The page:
1

ally

play
verb al·ly \ə-ˈlī, ˈa-ˌlī\

Definition of ally

allied

allying

  1. transitive verb
  2. :  to unite or form a connection or relation between :  associate <allied himself with a wealthy family by marriage>

  3. intransitive verb
  4. :  to form or enter into an alliance <two factions allying with each other>

Examples of ally in a sentence

  1. There may be occasions when America can ally with some of those states, as we did during the Gulf War. —Ramesh Ponnuru, National Review, 15 Oct. 2001

  2. Teresa's right to teach, however, would not be vindicated until our time when the late Paul VI named her a doctor of the church. In her own lifetime Teresa had the good sense to ally herself with outstanding supporters such as the observant Franciscan Peter Alcantara and the famous Dominican theologian, Domenico Báñez. —Lawrence S. Cunningham, Commonweal, 28 Jan. 2000

  3. The singers ally themselves with a gifted songwriter, and everyone gets some major-label exposure for what just happens to be a splendid album. —Michael Azerrad, Rolling Stone, 13-27 July 1995

  4. Generally, however, psychoanalysts do ally themselves with two positions, the first of which is that dreams are meaningful. —Wynn Schwartz, Dreamtime and Dreamwork, 1990

  5. She's allied herself with the moderates on this issue.

  6. countries allying themselves with the EU

  7. He'll even admit that he's hoping to ally himself to a wealthy family by marriage.

  8. They've allied with their former enemies.

Origin and Etymology of ally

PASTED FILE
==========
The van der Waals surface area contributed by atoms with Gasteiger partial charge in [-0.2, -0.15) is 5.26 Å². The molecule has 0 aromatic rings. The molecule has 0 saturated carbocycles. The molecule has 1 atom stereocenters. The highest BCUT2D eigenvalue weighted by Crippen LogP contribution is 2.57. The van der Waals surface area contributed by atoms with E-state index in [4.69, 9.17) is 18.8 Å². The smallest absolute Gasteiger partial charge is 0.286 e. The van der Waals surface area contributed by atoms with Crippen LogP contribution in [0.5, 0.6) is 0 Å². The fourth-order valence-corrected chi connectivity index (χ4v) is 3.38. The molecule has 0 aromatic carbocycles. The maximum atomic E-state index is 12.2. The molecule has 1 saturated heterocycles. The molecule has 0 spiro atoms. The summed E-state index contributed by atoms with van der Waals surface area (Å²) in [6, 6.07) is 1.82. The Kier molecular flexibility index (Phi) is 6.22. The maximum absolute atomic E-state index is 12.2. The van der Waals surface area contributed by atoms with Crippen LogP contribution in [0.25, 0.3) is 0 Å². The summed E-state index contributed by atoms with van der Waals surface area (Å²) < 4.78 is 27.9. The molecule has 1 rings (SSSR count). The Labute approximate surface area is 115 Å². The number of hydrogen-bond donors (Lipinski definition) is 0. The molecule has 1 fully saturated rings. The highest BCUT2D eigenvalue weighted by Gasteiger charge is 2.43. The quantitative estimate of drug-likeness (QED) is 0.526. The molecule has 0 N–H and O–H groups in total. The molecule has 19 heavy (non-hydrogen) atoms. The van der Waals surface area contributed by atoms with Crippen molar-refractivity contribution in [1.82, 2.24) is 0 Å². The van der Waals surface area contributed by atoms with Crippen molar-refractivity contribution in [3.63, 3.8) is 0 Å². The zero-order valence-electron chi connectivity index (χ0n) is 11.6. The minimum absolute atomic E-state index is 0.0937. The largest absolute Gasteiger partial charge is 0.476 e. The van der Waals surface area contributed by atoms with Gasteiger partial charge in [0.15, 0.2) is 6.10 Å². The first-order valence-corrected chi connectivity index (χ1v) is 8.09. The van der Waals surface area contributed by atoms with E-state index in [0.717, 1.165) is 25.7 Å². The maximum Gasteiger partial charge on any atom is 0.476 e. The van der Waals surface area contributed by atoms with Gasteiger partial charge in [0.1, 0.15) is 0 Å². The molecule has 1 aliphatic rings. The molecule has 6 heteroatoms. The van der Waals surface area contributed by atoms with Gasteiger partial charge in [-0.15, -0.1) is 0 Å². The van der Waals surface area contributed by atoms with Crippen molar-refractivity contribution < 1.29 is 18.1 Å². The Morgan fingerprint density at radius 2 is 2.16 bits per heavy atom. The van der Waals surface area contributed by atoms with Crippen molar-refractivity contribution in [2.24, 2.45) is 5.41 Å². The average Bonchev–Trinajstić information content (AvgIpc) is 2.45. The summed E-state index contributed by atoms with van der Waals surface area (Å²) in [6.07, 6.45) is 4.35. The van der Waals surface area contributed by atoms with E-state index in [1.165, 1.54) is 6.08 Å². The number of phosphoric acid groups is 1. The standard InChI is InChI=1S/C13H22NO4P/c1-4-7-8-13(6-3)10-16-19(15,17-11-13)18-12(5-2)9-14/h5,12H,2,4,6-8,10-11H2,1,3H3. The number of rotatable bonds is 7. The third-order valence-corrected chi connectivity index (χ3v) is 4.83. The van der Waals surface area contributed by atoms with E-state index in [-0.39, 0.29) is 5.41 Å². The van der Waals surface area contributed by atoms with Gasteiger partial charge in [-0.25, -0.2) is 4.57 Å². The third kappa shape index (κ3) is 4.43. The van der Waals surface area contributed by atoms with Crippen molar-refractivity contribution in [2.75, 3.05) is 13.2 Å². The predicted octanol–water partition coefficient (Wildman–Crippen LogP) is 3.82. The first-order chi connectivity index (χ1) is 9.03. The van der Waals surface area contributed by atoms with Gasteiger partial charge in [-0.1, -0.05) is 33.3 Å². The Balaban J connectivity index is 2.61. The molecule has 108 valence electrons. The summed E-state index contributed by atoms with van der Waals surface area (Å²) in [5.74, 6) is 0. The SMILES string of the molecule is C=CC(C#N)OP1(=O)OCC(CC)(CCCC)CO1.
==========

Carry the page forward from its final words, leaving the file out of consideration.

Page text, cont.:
Middle English allien, from Anglo-French alier, from Latin alligare to bind to, from ad- + ligare to bind — more at ligature


First Known Use: 14th century


2

ally

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noun al·ly \ˈa-ˌlī, ə-ˈlī\

Definition of ally

plural

allies

  1. 1 :  a sovereign or state associated with another by treaty or league

  2. 2 :  a plant or animal linked to another by genetic or taxonomic proximity

  3. 3 :  one that is associated with another as a helper :  auxiliary

Examples of ally in a sentence

  1. When the Soviets pulled out in early 1989, the ensuing power vacuum turned former allies into enemies. The Muslim fighters known as mujahideen, who were unified in their struggle against the Soviets, disbanded and fought one another for control of Kabul in a devastating civil war. —Jiffer Bourguignon, Saveur, March 2008

  2. Our allies would need us more than we would need them, so we could count on them to rally to our side in a crunch. —Samantha Power, New York Times Book Review, 29 July 2007

  3. These groups have learned from experience that the media are their most valuable ally. Publicity increases tips that fuel an investigation, and many communities have launched special-alert systems in the past few years to get news of an abduction on the air within minutes. —Andrew Murr, Newsweek, 29 July 2002

  4. fought with the Allies in World War II

  5. She's counting on her allies in the state legislature.

Origin and Etymology of ally

(see 1ally)


First Known Use: 1598


-ally

adverb suffix al·ly

Definition of -ally

  1. :  2-ly <terrifically> —in adverbs formed from adjectives in -ic with no alternative form in -ical

Origin and Etymology of -ally

1-al + -ly



ALLY Defined for English Language Learners

1

ally

play
verb al·ly \ə-ˈlī, ˈa-ˌlī\

Definition of ally for English Language Learners

  • : to join (yourself) with another person, group, etc., in order to get or give support


2

ally

play
noun al·ly \ˈa-ˌlī, ə-ˈlī\

Definition of ally for English Language Learners

  • : a country that supports and helps another country in a war

  • the Allies : the nations that fought together against Germany in World War I or World War II

  • : a person or group that gives help to another person or group


ALLY Defined for Kids

1

ally

play
noun al·ly \ˈa-ˌlī, ə-ˈlī\

Definition of ally for Students

plural

allies

  1. :  a person, group, or nation associated or united with another in a common purpose


2

ally

play
verb al·ly \ə-ˈlī, ˈa-ˌlī\

Definition of ally for Students

allied

allying

  1. :  to form a connection between :  join in an alliance <He allied himself with supporters of the new law.>



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